Night Fishing for Trout — Moonlight, Starlight and City Light

Night Fishing for Trout — Moonlight, Starlight and City Light

Ironically, light is what defines night fishing. In the absence of natural daylight, it’s the moon and stars that provide the angler with sight. Of course, city lights, headlamps, flashlights, and glow-in-the-dark stuff are also factors in the night fishing experience. So in many natural and artificial forms, light draws the lines around night fishing.

Trout respond to changing light conditions in the daytime, and every good fisherman recognizes it. We look for shadows on sunny days. We fish at dusk, and we fish at dawn. All anglers are eager to search for trout on cloudy days. But when the daylight fades trout habits may shift dramatically — and that’s where this mystery begins . . .

Fifty Fly Fishing Tips: #50 — Fish Hard

Fifty Fly Fishing Tips: #50 — Fish Hard

Here we are, at the end of fifty tips. Just two weeks shy of a year ago today, I started this series with a plan. Determined to publish every Sunday, I wrote these tips to be a little different, trying for something unique, and with a new take on some stuff many of us may not have considered for a while.

. . . What brings us back is the trout. Fishing without catching only goes so far. It only lasts so long. We dream not just of the woods and the water, but the trout too. And catching those fish brings in another art, another appreciation for the challenge and a new way to be creative. It also fulfills our human need to learn something. And without a trout on the end of your line once in a while, you’re just hiking through the water with a ten-foot stick . . .

Holding a Trout — Their Heart in Your Hands

Holding a Trout — Their Heart in Your Hands

Fish pictures are the grand compromise of catch and release. An Instagram feed with a full gallery of trout is replacing the stringer of dead fish for bragging rights. And that’s a good thing. They look better alive anyway.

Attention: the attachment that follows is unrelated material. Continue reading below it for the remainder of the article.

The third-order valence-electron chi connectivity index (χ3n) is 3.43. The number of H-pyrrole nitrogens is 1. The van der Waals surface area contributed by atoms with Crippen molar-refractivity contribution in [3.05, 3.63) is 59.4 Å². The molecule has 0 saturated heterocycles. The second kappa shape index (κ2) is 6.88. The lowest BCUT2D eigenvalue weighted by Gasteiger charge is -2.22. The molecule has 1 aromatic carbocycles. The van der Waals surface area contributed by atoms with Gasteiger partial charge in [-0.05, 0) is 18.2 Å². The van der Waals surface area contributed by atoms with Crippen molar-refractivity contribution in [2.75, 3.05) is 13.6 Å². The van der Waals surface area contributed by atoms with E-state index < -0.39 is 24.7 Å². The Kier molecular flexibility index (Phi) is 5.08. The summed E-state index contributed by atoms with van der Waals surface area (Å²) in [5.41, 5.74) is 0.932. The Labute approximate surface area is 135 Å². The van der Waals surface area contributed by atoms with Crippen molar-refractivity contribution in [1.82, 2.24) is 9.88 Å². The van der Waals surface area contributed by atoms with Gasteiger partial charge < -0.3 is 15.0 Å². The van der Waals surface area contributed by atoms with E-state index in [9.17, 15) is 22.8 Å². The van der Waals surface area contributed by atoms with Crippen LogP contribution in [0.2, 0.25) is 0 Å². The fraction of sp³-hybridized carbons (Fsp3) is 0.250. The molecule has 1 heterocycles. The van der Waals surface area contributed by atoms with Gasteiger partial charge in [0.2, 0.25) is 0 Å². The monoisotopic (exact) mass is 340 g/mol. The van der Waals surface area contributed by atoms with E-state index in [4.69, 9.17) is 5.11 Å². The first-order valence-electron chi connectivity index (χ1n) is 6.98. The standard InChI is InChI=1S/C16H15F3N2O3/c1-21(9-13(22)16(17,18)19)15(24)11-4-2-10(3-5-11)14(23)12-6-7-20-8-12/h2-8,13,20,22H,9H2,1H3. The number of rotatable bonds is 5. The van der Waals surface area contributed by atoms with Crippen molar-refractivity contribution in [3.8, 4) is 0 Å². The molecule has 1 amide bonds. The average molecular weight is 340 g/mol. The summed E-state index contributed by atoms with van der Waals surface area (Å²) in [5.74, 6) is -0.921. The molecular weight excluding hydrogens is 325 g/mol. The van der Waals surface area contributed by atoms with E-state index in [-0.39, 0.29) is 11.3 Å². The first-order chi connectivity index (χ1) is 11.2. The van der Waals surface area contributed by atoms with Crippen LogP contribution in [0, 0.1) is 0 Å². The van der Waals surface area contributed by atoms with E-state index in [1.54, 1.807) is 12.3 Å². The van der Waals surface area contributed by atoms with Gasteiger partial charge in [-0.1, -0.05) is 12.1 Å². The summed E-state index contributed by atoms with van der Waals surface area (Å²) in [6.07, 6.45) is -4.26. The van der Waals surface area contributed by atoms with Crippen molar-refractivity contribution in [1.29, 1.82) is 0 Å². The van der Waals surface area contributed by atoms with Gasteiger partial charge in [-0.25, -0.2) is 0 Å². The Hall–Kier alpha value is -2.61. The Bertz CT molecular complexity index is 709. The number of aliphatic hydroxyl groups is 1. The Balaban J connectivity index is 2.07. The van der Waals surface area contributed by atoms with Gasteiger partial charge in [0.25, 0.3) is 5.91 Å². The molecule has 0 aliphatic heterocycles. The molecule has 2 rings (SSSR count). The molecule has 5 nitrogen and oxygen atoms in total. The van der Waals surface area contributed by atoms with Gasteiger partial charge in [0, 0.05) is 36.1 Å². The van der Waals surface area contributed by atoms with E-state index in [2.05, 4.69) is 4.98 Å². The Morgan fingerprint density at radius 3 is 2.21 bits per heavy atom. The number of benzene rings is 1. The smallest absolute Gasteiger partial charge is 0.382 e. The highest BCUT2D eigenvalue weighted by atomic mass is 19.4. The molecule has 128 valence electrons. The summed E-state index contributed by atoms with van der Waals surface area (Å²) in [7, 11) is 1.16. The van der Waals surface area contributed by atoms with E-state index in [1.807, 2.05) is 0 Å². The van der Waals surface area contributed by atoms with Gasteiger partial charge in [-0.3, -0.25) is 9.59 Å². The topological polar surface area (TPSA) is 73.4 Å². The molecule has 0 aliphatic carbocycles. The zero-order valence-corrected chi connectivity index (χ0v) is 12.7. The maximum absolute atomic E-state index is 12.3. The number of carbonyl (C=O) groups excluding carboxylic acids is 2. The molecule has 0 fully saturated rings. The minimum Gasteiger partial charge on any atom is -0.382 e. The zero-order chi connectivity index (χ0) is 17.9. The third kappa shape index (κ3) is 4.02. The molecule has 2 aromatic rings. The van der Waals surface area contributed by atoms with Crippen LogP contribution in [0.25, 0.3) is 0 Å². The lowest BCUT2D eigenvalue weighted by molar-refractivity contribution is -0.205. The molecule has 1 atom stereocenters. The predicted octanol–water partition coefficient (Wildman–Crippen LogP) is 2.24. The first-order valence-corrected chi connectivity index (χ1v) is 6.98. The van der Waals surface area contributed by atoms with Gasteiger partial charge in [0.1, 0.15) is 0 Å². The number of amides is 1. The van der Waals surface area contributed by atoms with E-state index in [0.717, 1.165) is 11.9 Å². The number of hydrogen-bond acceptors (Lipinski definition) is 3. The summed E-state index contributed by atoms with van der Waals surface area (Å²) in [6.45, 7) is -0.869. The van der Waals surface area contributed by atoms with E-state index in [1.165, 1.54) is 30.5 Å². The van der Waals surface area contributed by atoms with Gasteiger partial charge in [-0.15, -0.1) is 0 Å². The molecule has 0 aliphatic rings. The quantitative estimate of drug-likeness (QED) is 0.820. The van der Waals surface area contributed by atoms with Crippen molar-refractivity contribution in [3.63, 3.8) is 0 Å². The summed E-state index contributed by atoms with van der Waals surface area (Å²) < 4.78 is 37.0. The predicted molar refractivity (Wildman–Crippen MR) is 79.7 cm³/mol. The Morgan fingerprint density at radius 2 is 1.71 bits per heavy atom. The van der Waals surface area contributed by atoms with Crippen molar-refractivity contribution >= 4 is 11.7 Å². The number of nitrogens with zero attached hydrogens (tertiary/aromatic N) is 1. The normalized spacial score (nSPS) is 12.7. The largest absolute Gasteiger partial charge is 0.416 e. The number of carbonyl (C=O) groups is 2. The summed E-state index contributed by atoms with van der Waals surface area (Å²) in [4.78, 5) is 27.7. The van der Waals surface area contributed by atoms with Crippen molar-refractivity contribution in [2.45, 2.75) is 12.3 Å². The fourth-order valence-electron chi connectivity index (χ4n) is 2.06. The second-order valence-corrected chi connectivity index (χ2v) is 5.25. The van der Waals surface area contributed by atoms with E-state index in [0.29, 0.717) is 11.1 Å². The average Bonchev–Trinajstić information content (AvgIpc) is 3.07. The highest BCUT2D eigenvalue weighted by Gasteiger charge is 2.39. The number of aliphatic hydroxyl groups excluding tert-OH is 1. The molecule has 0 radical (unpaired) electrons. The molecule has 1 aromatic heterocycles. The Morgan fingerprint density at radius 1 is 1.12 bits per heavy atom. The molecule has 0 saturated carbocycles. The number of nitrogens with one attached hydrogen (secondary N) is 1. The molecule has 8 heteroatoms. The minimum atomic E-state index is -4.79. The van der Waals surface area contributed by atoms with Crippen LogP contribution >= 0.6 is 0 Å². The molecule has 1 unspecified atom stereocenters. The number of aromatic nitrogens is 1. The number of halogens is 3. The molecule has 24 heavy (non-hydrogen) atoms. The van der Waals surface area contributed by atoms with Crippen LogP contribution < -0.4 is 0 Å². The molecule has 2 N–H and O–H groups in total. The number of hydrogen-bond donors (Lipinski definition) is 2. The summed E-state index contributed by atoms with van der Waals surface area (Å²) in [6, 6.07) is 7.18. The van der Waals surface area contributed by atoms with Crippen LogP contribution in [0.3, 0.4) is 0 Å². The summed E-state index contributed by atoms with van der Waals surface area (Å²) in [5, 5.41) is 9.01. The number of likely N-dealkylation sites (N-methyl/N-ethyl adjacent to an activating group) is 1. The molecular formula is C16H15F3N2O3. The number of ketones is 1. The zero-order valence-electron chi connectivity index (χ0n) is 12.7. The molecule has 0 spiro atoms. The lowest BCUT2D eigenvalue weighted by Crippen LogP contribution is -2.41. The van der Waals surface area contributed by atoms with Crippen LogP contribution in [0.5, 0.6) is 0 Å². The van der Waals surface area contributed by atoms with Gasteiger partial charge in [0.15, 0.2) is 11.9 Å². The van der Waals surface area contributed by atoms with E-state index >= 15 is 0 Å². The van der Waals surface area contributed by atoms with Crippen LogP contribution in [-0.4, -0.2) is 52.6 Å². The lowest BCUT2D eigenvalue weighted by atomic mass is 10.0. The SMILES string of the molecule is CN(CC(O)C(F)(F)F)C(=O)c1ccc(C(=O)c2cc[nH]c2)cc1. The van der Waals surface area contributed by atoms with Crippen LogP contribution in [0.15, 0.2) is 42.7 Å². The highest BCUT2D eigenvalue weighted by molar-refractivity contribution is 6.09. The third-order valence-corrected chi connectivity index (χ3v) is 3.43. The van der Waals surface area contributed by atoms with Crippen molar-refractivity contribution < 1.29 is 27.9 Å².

Would a trout be better off if we didn’t take its picture? Sure it would. Moreover, wouldn’t a trout be better off if we didn’t set a hook in its mouth and drag it through the water? Yup. So I think we have to be a little careful how self-righteous we get. Point is, we all draw the line somewhere, and I firmly believe that a quick picture, taken responsibly (I’ll get to that), won’t hurt a trout.

Most of the fishermen I know who’ve spent a great deal of time with their boots in the water have caught on to catch and release. The bare facts stare you in the face pretty quickly if you start keeping your limit on every trip. You soon realize that a good fisherman can thin out a stretch of water in short order, and a group of good fishermen can probably take down an entire watershed.

So we take pictures instead . . .

Night Fishing for Trout — People, Places and Things

Night Fishing for Trout — People, Places and Things

The allure of night fishing arises from a mystery. We pursue unknowable things into the darkness and sort through the unpredictable behaviors of trout to catch them after the sun goes down. There are no experts in the night game, and that itself is what secures the puzzle — a simple lack of information. There is no treasure map after dark.